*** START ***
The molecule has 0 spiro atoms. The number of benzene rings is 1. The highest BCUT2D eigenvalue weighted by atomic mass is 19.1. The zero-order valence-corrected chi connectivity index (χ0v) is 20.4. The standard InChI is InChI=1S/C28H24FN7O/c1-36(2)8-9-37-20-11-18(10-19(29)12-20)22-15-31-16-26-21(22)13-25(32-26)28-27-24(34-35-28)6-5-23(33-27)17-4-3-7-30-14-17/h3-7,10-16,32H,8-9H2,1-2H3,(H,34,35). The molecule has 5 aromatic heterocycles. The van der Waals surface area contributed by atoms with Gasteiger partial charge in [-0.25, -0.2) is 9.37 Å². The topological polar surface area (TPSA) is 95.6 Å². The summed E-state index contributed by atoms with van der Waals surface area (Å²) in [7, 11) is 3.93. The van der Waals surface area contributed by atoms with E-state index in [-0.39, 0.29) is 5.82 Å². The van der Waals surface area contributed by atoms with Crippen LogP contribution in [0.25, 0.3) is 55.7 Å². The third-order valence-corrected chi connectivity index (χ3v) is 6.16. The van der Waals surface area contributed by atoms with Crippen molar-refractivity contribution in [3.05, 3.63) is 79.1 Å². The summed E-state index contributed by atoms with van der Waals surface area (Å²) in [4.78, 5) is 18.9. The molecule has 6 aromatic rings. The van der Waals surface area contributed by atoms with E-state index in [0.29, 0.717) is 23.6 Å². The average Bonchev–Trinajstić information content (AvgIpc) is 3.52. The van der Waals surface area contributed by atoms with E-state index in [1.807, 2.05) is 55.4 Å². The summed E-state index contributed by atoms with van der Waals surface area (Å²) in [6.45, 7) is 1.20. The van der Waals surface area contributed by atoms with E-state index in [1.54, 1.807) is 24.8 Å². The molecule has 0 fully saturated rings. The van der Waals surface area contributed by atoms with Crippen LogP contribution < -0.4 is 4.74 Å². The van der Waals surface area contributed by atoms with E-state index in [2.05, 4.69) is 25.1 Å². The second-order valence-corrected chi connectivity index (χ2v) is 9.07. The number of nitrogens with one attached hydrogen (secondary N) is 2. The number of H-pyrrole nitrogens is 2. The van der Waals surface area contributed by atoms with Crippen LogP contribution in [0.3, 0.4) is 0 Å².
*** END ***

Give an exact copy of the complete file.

The molecule has 0 spiro atoms. The number of benzene rings is 1. The highest BCUT2D eigenvalue weighted by atomic mass is 19.1. The zero-order valence-corrected chi connectivity index (χ0v) is 20.4. The standard InChI is InChI=1S/C28H24FN7O/c1-36(2)8-9-37-20-11-18(10-19(29)12-20)22-15-31-16-26-21(22)13-25(32-26)28-27-24(34-35-28)6-5-23(33-27)17-4-3-7-30-14-17/h3-7,10-16,32H,8-9H2,1-2H3,(H,34,35). The molecule has 5 aromatic heterocycles. The van der Waals surface area contributed by atoms with Gasteiger partial charge in [-0.25, -0.2) is 9.37 Å². The topological polar surface area (TPSA) is 95.6 Å². The summed E-state index contributed by atoms with van der Waals surface area (Å²) in [7, 11) is 3.93. The van der Waals surface area contributed by atoms with E-state index in [-0.39, 0.29) is 5.82 Å². The van der Waals surface area contributed by atoms with Crippen LogP contribution in [0.25, 0.3) is 55.7 Å². The third-order valence-corrected chi connectivity index (χ3v) is 6.16. The van der Waals surface area contributed by atoms with Crippen molar-refractivity contribution in [3.05, 3.63) is 79.1 Å². The summed E-state index contributed by atoms with van der Waals surface area (Å²) in [4.78, 5) is 18.9. The molecule has 6 aromatic rings. The van der Waals surface area contributed by atoms with E-state index in [0.29, 0.717) is 23.6 Å². The average Bonchev–Trinajstić information content (AvgIpc) is 3.52. The van der Waals surface area contributed by atoms with E-state index in [1.807, 2.05) is 55.4 Å². The summed E-state index contributed by atoms with van der Waals surface area (Å²) in [6.45, 7) is 1.20. The van der Waals surface area contributed by atoms with E-state index in [1.54, 1.807) is 24.8 Å². The molecule has 0 fully saturated rings. The van der Waals surface area contributed by atoms with Crippen LogP contribution < -0.4 is 4.74 Å². The van der Waals surface area contributed by atoms with E-state index in [2.05, 4.69) is 25.1 Å². The second-order valence-corrected chi connectivity index (χ2v) is 9.07. The number of nitrogens with one attached hydrogen (secondary N) is 2. The number of H-pyrrole nitrogens is 2. The van der Waals surface area contributed by atoms with Crippen LogP contribution in [0.3, 0.4) is 0 Å².